'Twenty20 gives you your life'
Matthew Hayden has said he has been able to impose himself as a batsman in the IPL because he has retired from international cricket. "The only reason that I'm playing the way I'm playing now is because I have retired. I have been able to let go of the fact that I don't want to play international cricket," Hayden told Cricinfo.
Ridiculous as it may sound, it was only a week before the IPL that Hayden first hit a cricket ball since he retired. However, like his former baggy-green mates Shane Warne, Glenn McGrath and Adam Gilchrist, who post-retirement have managed to summon the same powers in the IPL that allowed them to dominate international contests for more than a decade, Hayden too has easily slipped back into his natural role of dominating the opposition with ease. The Queenslander, who opens the batting for the Chennai Super Kings, has been the proud wearer of the orange cap (for most runs) for virtually the entire length of the tournament.
Free of the peripatetic lifestyle of an international cricketer, Hayden says he is now able to completely enjoy his batting. Cricketers rarely acknowledge the pressures of their choc-a-bloc schedules, at least not during their playing days. Hayden says he now finds himself mentally in a space where he is relaxed, where he can walk in with the knowledge that he has nothing to lose and can just play with freedom.
"A relaxed mind is a focused mind," Hayden said. "When you are caught in the cricket tours programme, which is just never-ending, and you are slipping into various formats of the game, it takes away a lot of mental energy. And so in certain scenarios it is difficult to call for the mental energy required in that moment, like it is more difficult to drive a car when you are fatigued.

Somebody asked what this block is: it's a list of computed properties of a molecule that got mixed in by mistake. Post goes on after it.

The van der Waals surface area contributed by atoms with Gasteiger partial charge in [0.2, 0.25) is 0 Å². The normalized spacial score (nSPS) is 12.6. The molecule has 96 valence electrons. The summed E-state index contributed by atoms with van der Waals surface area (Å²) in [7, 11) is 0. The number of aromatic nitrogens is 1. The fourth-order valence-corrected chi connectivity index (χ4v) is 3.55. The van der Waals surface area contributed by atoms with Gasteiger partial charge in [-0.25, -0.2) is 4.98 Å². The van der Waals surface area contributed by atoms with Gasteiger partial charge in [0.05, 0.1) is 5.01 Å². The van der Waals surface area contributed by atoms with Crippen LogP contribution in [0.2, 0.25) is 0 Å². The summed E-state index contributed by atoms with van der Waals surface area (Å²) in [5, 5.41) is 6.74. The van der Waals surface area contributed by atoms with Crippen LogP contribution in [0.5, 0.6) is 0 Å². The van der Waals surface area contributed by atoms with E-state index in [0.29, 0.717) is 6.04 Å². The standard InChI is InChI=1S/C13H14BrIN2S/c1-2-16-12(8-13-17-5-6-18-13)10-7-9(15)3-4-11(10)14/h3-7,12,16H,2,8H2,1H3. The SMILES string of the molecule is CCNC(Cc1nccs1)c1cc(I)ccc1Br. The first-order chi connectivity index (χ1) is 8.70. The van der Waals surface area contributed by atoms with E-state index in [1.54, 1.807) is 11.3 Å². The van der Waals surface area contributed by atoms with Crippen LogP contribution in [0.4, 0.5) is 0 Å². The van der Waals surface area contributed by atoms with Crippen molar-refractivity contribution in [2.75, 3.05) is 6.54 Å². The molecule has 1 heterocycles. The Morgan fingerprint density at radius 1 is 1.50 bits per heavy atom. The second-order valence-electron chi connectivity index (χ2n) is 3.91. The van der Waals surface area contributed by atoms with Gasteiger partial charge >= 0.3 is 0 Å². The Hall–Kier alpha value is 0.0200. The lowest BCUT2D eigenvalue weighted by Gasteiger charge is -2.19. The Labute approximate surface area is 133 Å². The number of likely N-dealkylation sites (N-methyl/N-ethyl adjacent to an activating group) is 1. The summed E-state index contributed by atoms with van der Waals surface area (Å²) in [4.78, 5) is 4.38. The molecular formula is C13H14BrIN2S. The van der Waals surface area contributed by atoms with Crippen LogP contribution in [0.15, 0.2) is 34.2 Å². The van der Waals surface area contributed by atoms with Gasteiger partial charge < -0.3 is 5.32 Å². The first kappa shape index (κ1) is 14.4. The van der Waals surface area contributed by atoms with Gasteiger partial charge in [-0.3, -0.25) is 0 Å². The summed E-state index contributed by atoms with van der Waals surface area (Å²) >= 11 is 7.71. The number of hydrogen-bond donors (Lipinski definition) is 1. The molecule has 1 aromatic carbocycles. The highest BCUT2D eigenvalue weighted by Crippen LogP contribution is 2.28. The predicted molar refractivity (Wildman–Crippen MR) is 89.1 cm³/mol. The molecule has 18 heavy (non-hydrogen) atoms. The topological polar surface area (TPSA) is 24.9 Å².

"I know that I've only got a very short time playing cricket in this particular period, so I've got all my mind, skills and fitness towards the IPL. This is not the case with most other international players, who know they will leave this tournament and head straight to the Twenty20 World Cup, and then another international series, then the domestic cricket next summer - it is just never-ending cricket."
Having been part of various Australian teams for more than a decade, Hayden now says the constant moving around blunts cricketers' progress. "I don't think that brings the best out of the athlete. What brings the best out of the athlete is focus, energy and time to commit to something without being burnt out," he said.
Much the same point was recently made by India coach Gary Kirsten, who is wary about the mental fatigue his players are likely to be under when they travel to England immediately after the IPL to defend the World Twenty20 crown.
So was it mental exhaustion that forced Hayden to quit the game finally this January, though he started the year in the firm belief that he would be opening in the Ashes in England? "More the circumstance," Hayden said was what affected his performance.